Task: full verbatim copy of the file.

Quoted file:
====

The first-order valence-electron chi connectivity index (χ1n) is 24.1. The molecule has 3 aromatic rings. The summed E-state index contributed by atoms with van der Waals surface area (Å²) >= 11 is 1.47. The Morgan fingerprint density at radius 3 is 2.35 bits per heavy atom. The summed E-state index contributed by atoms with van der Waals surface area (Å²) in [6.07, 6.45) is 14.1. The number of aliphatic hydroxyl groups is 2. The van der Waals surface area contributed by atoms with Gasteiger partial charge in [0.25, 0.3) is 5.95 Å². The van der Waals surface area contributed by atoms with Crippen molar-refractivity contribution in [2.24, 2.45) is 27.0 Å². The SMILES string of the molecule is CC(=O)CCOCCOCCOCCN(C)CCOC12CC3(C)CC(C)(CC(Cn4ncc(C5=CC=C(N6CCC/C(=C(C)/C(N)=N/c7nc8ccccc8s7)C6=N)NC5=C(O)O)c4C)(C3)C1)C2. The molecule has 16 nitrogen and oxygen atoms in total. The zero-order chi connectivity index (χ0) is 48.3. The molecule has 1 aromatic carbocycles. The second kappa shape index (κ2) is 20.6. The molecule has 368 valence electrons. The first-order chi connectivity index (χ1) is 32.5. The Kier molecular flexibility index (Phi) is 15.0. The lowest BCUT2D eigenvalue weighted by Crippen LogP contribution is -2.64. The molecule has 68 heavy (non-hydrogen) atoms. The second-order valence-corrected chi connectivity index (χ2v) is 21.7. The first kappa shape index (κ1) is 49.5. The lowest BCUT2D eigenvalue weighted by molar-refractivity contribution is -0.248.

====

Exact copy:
The first-order valence-electron chi connectivity index (χ1n) is 24.1. The molecule has 3 aromatic rings. The summed E-state index contributed by atoms with van der Waals surface area (Å²) >= 11 is 1.47. The Morgan fingerprint density at radius 3 is 2.35 bits per heavy atom. The summed E-state index contributed by atoms with van der Waals surface area (Å²) in [6.07, 6.45) is 14.1. The number of aliphatic hydroxyl groups is 2. The van der Waals surface area contributed by atoms with Gasteiger partial charge in [0.25, 0.3) is 5.95 Å². The van der Waals surface area contributed by atoms with Crippen molar-refractivity contribution in [2.24, 2.45) is 27.0 Å². The SMILES string of the molecule is CC(=O)CCOCCOCCOCCN(C)CCOC12CC3(C)CC(C)(CC(Cn4ncc(C5=CC=C(N6CCC/C(=C(C)/C(N)=N/c7nc8ccccc8s7)C6=N)NC5=C(O)O)c4C)(C3)C1)C2. The molecule has 16 nitrogen and oxygen atoms in total. The zero-order chi connectivity index (χ0) is 48.3. The molecule has 1 aromatic carbocycles. The second kappa shape index (κ2) is 20.6. The molecule has 368 valence electrons. The first-order chi connectivity index (χ1) is 32.5. The Kier molecular flexibility index (Phi) is 15.0. The lowest BCUT2D eigenvalue weighted by Crippen LogP contribution is -2.64. The molecule has 68 heavy (non-hydrogen) atoms. The second-order valence-corrected chi connectivity index (χ2v) is 21.7. The first kappa shape index (κ1) is 49.5. The lowest BCUT2D eigenvalue weighted by molar-refractivity contribution is -0.248.